Homes on iron age site in Irthlingborough approved

The plans were approved subject to some conditions imposed by the council's planning committee.
The plans were approved subject to some conditions imposed by the council's planning committee.

Plans have been approved for 88 homes on part of a historic Iron Age site in Irthlingborough.

The developer of the homes in Attley Way has said it will make a feature and put up information boards about Crow Hill – the remains of an Iron Age hill fort thought to have been part of a river traffic management system for the River Nene.

At a meeting on August 21 East Northamptonshire Council’s planning committee approved the scheme, which comes after 100 homes were approved as part of the development in February.

The permission for the development, which will include 10 affordable homes, is subject to some waste management and additional parking issues being resolved.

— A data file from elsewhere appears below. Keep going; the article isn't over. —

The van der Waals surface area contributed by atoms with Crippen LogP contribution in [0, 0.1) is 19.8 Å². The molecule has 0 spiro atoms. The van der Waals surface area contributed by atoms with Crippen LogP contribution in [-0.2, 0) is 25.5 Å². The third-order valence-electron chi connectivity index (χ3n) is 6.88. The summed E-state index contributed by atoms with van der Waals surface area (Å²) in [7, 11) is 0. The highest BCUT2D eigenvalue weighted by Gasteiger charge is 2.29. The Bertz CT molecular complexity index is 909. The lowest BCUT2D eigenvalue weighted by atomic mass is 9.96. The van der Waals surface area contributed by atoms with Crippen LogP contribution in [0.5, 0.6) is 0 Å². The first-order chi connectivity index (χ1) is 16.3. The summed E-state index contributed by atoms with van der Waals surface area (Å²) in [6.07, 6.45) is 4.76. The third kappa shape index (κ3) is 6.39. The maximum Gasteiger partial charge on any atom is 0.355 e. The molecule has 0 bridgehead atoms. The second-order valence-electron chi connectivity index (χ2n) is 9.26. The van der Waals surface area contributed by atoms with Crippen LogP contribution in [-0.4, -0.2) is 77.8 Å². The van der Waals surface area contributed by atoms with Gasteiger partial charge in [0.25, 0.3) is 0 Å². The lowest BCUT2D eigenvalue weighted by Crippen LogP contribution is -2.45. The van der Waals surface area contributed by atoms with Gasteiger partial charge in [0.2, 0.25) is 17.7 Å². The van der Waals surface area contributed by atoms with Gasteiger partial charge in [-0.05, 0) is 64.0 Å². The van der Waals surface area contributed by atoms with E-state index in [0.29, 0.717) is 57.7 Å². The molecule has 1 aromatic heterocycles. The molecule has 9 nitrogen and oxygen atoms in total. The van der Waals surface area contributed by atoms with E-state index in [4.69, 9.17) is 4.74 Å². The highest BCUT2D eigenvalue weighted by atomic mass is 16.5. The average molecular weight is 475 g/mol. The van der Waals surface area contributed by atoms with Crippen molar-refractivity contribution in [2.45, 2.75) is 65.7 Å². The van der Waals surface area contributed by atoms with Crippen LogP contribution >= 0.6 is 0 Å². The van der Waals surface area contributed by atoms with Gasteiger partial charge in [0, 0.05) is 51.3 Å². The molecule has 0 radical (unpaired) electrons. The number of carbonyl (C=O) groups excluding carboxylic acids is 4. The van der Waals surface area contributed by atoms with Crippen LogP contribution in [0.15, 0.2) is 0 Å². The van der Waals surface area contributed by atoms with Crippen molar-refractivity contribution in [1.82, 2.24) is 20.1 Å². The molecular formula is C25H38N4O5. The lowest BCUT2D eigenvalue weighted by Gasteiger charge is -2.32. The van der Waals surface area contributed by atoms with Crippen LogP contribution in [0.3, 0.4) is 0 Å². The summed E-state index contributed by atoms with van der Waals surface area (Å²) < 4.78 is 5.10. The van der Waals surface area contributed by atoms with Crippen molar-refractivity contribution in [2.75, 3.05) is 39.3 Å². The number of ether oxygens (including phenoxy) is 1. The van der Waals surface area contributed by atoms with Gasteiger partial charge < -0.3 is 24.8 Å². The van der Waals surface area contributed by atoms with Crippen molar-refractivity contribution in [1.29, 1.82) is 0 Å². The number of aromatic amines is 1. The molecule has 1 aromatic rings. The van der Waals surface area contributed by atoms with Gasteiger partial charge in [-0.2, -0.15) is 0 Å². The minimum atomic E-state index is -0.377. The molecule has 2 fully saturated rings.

Draft minutes of the meeting say: “During debate on the application, members acknowledged that this application was an improvement on the original plans but they had concerns about parking on the development, particularly the use of tandem parking and that the neighbouring medical centre was very busy and service users often parked on the highway.

“It was noted that three parking places were planned by the turning arc and it was suggested that the applicant could possibly look at putting in more to help alleviate the parking issues. There was also concern how waste vehicles would use the shared surface, particularly when reversing.”

The site is close to the NHS Nene Park outpatients clinic which opened in 2011 and the Aldi store which opened last year.

Local tribes stationed at Crow Hill fort and in conjunction with Hunsbury Hill and Thrapston hill forts controlled about 40km of the River Nene.

Over the years a large amount of iron pottery has been found at Crow Hill which experts say suggest it was heavily occupied.